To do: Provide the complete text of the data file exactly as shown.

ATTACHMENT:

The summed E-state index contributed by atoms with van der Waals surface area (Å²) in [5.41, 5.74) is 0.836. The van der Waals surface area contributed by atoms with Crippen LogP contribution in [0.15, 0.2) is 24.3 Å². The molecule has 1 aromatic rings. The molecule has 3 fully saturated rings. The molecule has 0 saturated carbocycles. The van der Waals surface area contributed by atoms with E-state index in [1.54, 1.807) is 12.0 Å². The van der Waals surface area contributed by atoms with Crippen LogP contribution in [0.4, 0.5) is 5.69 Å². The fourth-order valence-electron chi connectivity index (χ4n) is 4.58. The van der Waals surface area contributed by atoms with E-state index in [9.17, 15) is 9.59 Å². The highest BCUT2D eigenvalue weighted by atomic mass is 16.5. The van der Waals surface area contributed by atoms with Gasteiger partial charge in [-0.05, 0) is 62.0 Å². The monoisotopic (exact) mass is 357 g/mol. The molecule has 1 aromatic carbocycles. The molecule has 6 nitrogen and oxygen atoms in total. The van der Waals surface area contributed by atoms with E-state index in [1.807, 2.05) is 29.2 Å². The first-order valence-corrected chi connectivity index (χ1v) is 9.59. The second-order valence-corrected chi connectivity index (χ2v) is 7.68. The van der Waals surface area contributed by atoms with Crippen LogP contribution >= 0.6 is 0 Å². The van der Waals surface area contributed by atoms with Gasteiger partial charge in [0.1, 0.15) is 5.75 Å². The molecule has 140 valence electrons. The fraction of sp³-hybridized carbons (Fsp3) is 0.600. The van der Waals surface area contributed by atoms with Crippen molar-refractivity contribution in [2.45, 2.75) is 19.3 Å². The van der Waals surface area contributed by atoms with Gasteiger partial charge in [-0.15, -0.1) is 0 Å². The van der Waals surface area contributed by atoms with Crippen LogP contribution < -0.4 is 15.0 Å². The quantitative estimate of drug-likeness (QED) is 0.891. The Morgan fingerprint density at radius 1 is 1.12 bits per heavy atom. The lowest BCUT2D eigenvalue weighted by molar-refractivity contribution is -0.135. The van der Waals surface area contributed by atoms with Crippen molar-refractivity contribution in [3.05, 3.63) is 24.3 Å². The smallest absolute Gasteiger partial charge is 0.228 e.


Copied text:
The summed E-state index contributed by atoms with van der Waals surface area (Å²) in [5.41, 5.74) is 0.836. The van der Waals surface area contributed by atoms with Crippen LogP contribution in [0.15, 0.2) is 24.3 Å². The molecule has 1 aromatic rings. The molecule has 3 fully saturated rings. The molecule has 0 saturated carbocycles. The van der Waals surface area contributed by atoms with E-state index in [1.54, 1.807) is 12.0 Å². The van der Waals surface area contributed by atoms with Crippen LogP contribution in [0.4, 0.5) is 5.69 Å². The fourth-order valence-electron chi connectivity index (χ4n) is 4.58. The van der Waals surface area contributed by atoms with E-state index in [9.17, 15) is 9.59 Å². The highest BCUT2D eigenvalue weighted by atomic mass is 16.5. The van der Waals surface area contributed by atoms with Gasteiger partial charge in [-0.05, 0) is 62.0 Å². The monoisotopic (exact) mass is 357 g/mol. The molecule has 1 aromatic carbocycles. The molecule has 6 nitrogen and oxygen atoms in total. The van der Waals surface area contributed by atoms with E-state index in [1.807, 2.05) is 29.2 Å². The first-order valence-corrected chi connectivity index (χ1v) is 9.59. The second-order valence-corrected chi connectivity index (χ2v) is 7.68. The van der Waals surface area contributed by atoms with Crippen LogP contribution >= 0.6 is 0 Å². The van der Waals surface area contributed by atoms with Gasteiger partial charge in [0.1, 0.15) is 5.75 Å². The molecule has 140 valence electrons. The fraction of sp³-hybridized carbons (Fsp3) is 0.600. The van der Waals surface area contributed by atoms with Crippen molar-refractivity contribution in [2.45, 2.75) is 19.3 Å². The van der Waals surface area contributed by atoms with Gasteiger partial charge in [-0.15, -0.1) is 0 Å². The van der Waals surface area contributed by atoms with Crippen LogP contribution < -0.4 is 15.0 Å². The quantitative estimate of drug-likeness (QED) is 0.891. The Morgan fingerprint density at radius 1 is 1.12 bits per heavy atom. The lowest BCUT2D eigenvalue weighted by molar-refractivity contribution is -0.135. The van der Waals surface area contributed by atoms with Crippen molar-refractivity contribution in [3.05, 3.63) is 24.3 Å². The smallest absolute Gasteiger partial charge is 0.228 e.